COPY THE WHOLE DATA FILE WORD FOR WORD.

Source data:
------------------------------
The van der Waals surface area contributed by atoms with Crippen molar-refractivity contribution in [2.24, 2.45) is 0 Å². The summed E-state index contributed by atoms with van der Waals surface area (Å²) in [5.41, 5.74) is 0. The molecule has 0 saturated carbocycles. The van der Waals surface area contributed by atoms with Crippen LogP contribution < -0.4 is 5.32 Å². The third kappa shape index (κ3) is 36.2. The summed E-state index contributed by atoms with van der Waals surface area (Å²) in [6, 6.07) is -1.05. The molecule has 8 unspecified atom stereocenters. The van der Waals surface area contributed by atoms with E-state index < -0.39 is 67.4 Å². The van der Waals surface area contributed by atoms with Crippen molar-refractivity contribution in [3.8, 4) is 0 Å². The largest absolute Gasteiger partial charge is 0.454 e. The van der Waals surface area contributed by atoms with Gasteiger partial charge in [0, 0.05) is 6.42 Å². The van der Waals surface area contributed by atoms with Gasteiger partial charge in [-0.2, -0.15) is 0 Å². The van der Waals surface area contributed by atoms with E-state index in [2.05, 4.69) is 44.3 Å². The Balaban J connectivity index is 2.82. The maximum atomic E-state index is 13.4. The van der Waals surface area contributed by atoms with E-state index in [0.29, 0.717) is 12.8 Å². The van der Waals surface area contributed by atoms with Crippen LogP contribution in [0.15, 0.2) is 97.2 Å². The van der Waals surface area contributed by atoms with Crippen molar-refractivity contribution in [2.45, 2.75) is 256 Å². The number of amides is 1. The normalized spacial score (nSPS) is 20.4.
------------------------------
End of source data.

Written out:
The van der Waals surface area contributed by atoms with Crippen molar-refractivity contribution in [2.24, 2.45) is 0 Å². The summed E-state index contributed by atoms with van der Waals surface area (Å²) in [5.41, 5.74) is 0. The molecule has 0 saturated carbocycles. The van der Waals surface area contributed by atoms with Crippen LogP contribution < -0.4 is 5.32 Å². The third kappa shape index (κ3) is 36.2. The summed E-state index contributed by atoms with van der Waals surface area (Å²) in [6, 6.07) is -1.05. The molecule has 8 unspecified atom stereocenters. The van der Waals surface area contributed by atoms with E-state index < -0.39 is 67.4 Å². The van der Waals surface area contributed by atoms with Crippen molar-refractivity contribution in [3.8, 4) is 0 Å². The largest absolute Gasteiger partial charge is 0.454 e. The van der Waals surface area contributed by atoms with Gasteiger partial charge in [0, 0.05) is 6.42 Å². The van der Waals surface area contributed by atoms with Gasteiger partial charge in [-0.2, -0.15) is 0 Å². The van der Waals surface area contributed by atoms with E-state index in [2.05, 4.69) is 44.3 Å². The Balaban J connectivity index is 2.82. The maximum atomic E-state index is 13.4. The van der Waals surface area contributed by atoms with E-state index in [0.29, 0.717) is 12.8 Å². The van der Waals surface area contributed by atoms with Crippen LogP contribution in [0.15, 0.2) is 97.2 Å². The van der Waals surface area contributed by atoms with Crippen molar-refractivity contribution in [2.45, 2.75) is 256 Å². The number of amides is 1. The normalized spacial score (nSPS) is 20.4.